That makes sense.
Yeah. So one other thing that we do is we can actually remove the name, and we can remove the email address or any kind of identifiers for these individuals and just show their responses.
And so now you have very clean data that’s presented that shows here are what they bring to the table. And then on the other side of it, we have a behavioural assessment that actually has a reliability and validity factor. So a lot of people think when they hear assessment, they think personality assessment, and here’s where I’m going to be like these four letters or this colour or this Disney princess, whatever it might be, those assessments are not normative. They’re ipsative. And those don’t have any value when it comes to hiring or what the potential of somebody is. Whereas, a normative assessment is one that is based on science. It has years and years of research on it. It’s been tested against adverse impact bias, which those other ones don’t pass those tests. So when it comes to race, gender, age, or any of those types of factors, they’ve already been validated based on the normative assessments.
So from a scientific perspective, there is an actual scientific method attached to those assessments versus the others, which you fill out on Buzzfeed, right? So with that being said, we’re able to determine what best traits come from these individuals, and what their top strengths are for the role. And that makes us a differentiator, because now we’ve got all this data about what they have kind of as a background, but then also what their potential could be without describing how many years where they got their education from, all of those things. Plus here’s what their potential could look like. And with those two factors combined, we actually have a really high retention rate at two-plus years, almost three years now. It’s 97%.
Tell me a bit about some of the results that you’re getting for some of your clients that you’re currently working with.
Yeah. So we have a whole bunch of different styles of clients. We’ve got not-for-profit foundations, we’ve got professional services, we’ve got tech scale-ups, we’ve got IT companies. And a lot of the different results that we’re getting are actually all the same. It’s we have added in the second person into the organization, or we’ve added in the first person to a new team, and they’re fitting in so well that they’re now able to grow their team. One of the fastest offers that went out was after three days of using our tool from the start. So we work a heck of a lot faster than a lot of the other tools out there. And then because of the data that we’re able to provide, so not only the background but the potential, we have very specialized reports that can show what motivates that employee. Which is how it gets us into that 97% retention because the employers now don’t have to guess what’s going to be important for having that conversation with the individual.
Do they want accolades or do they want recognition, which is two different things? But it depends on what that individual’s looking for. So we’ve seen one company grow their team to, I think they’re at 10 or 11 people already, which is fantastic. And have their entire team have gone through our system. We’ve seen departments grow. We’ve seen offices open up, and we’ve seen second into the organizations. And honestly, I’m most proud of those ones because it takes a lot for somebody to go from solopreneur into here’s my business. Right?
You talk about the screening questions. Do you have different screening questions for different roles that businesses are hiring for?
Absolutely. Yeah, so far be it from me to keep the standard-issue questions all the way through. We do have our baseline that we would ask, again, the salary, location, can you work where the job is, if not. And then we can go into deeper discovery as it were with the type of individual that they need for the role, that ideal candidate profile, but also what are those requirements of the job? What are the outcomes that they’re going to have when they do fill that role? And can these individuals reach those outcomes? So our trade secrets are actually underneath how we create that ideal candidate profile, as well as those questions whilst not overwhelming the candidates because we don’t want them to be an hour and a half on the computer. All in all, it takes about 30, 35 minutes.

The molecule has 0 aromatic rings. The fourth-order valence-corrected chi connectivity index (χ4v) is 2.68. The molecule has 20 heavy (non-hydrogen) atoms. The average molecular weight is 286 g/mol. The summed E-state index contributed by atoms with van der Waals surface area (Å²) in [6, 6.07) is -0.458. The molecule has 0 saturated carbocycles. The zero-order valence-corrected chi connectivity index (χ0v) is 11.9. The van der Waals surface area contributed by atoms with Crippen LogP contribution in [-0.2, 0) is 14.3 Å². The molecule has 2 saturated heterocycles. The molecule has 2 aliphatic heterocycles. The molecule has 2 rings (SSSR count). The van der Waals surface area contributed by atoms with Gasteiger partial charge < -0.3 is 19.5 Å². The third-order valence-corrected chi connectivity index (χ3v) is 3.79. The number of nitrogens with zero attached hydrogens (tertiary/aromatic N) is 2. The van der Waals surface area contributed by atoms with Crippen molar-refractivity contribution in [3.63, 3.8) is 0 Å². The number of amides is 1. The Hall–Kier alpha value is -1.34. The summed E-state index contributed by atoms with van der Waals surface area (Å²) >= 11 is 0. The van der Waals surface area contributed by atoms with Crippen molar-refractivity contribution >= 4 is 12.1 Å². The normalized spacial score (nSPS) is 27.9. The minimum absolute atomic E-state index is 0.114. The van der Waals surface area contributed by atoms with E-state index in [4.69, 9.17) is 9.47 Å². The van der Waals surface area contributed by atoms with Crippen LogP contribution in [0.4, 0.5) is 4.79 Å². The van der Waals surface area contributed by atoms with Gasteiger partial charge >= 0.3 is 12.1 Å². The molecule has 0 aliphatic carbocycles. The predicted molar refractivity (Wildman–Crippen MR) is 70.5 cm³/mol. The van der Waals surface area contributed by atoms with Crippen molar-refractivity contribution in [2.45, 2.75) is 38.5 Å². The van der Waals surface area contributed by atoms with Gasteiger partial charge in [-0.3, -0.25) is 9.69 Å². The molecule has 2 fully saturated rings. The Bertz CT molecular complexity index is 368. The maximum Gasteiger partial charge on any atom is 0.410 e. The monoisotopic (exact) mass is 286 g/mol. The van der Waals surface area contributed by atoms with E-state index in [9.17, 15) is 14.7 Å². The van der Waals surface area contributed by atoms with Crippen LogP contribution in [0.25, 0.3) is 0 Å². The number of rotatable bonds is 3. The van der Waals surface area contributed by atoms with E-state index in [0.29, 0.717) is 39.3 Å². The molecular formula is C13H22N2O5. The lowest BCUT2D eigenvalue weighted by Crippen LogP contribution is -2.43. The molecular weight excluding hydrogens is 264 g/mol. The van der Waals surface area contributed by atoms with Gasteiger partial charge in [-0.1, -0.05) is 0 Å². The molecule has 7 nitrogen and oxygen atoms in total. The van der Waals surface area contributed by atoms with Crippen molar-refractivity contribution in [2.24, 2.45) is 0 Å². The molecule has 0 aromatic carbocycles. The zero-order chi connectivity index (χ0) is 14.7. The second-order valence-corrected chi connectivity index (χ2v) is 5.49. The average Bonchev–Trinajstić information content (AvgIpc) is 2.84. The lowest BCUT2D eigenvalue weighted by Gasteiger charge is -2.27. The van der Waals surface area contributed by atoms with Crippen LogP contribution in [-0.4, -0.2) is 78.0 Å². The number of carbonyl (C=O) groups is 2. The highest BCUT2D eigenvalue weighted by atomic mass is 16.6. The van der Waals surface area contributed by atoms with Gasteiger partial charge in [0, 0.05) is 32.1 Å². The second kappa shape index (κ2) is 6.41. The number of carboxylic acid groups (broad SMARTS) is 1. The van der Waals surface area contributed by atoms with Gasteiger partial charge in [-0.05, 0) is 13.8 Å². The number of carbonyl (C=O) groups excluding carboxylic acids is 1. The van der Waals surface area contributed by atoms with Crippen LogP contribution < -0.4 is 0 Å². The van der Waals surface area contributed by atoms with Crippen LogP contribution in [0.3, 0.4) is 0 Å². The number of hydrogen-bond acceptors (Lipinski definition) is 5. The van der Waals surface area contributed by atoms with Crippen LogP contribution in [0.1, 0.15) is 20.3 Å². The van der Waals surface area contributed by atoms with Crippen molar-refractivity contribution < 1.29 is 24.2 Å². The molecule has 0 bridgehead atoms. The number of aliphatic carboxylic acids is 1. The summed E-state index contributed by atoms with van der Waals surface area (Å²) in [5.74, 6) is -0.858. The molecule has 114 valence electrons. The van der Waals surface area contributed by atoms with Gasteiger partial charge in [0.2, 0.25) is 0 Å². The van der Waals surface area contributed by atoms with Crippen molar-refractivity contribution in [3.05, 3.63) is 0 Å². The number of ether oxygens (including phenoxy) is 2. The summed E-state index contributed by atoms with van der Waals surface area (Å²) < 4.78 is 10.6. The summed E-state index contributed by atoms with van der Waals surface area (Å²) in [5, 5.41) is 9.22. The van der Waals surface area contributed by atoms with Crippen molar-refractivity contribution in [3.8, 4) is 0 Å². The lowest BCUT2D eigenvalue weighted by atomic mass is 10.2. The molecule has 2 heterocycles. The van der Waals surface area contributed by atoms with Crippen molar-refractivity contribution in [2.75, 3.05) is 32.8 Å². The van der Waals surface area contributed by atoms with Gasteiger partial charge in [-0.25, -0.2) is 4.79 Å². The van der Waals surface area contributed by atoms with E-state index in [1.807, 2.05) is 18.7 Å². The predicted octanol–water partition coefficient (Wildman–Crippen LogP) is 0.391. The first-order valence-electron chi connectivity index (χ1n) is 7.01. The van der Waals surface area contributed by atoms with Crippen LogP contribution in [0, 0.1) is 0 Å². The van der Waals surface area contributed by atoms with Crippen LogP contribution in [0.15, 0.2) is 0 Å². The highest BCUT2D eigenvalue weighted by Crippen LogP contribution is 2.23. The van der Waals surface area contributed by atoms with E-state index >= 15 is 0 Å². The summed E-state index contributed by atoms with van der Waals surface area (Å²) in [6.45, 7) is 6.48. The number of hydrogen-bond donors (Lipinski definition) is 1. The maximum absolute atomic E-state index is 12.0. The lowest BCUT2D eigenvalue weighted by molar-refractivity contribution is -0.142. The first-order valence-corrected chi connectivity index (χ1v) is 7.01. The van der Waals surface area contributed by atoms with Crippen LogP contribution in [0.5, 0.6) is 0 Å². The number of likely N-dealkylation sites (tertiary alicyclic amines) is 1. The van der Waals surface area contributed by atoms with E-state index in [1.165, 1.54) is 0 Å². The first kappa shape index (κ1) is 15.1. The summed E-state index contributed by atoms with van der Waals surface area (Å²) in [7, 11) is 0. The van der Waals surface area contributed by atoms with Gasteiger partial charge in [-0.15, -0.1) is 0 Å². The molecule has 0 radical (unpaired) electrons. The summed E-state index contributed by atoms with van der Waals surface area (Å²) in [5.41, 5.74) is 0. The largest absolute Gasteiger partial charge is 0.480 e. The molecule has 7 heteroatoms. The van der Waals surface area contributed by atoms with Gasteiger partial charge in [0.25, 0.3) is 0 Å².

There are some legal considerations when posting jobs. Can you discuss what those are?
So from a legal perspective, we need to make sure that number one, privacy, when it comes to any software as a service, we adhere to the highest level of privacy that is out there, presently. Number two, for hiring, we need to make sure that we’re asking questions that are bonafide occupational requirements and or have a way to be valid against the data that it’s receiving. So again, the legal question is, are you able to work in the country where the work is being done? If people do not answer that question with, yes, I do have that, they are automatically moved out of the running for it because a lot of the people that we work with don’t have the capacity to bring in foreign verified backgrounds or foreign verified professionals, unfortunately. But that’s not to say that there could be other opportunities out there for them. Again, from the validity and reliability, we need to make sure that we’re that testing or using assessments that don’t exclude anybody, and ours doesn’t. It just shows what their potential could be.
In which case, there’s ones that could potentially get bumped out if they don’t meet a minimum. Ours has a deception algorithm, which is another way that people get bumped out. So if they’re trying to fudge the system, then the deception algorithm will actually prevent them from moving forward because they’re not giving reliable data. And from that perspective, we usually have maybe one or two individuals that don’t make it past that just because they think that they’re able to. But from a legal ramification, we need to show that each one of these candidates has shown their top answers, and we’ve selected our candidate or the hiring manager has selected their candidate based on the data, not based on age, race, background, any of the protected grounds. And so our data provide that because we can show that the data has been objectively presented and through multiple measures against any type of bias or favouritism as it were. So we actually hit harder on the legal side of things than what a traditional recruitment process would be. We can back it up with data, whereas traditional recruitment cannot.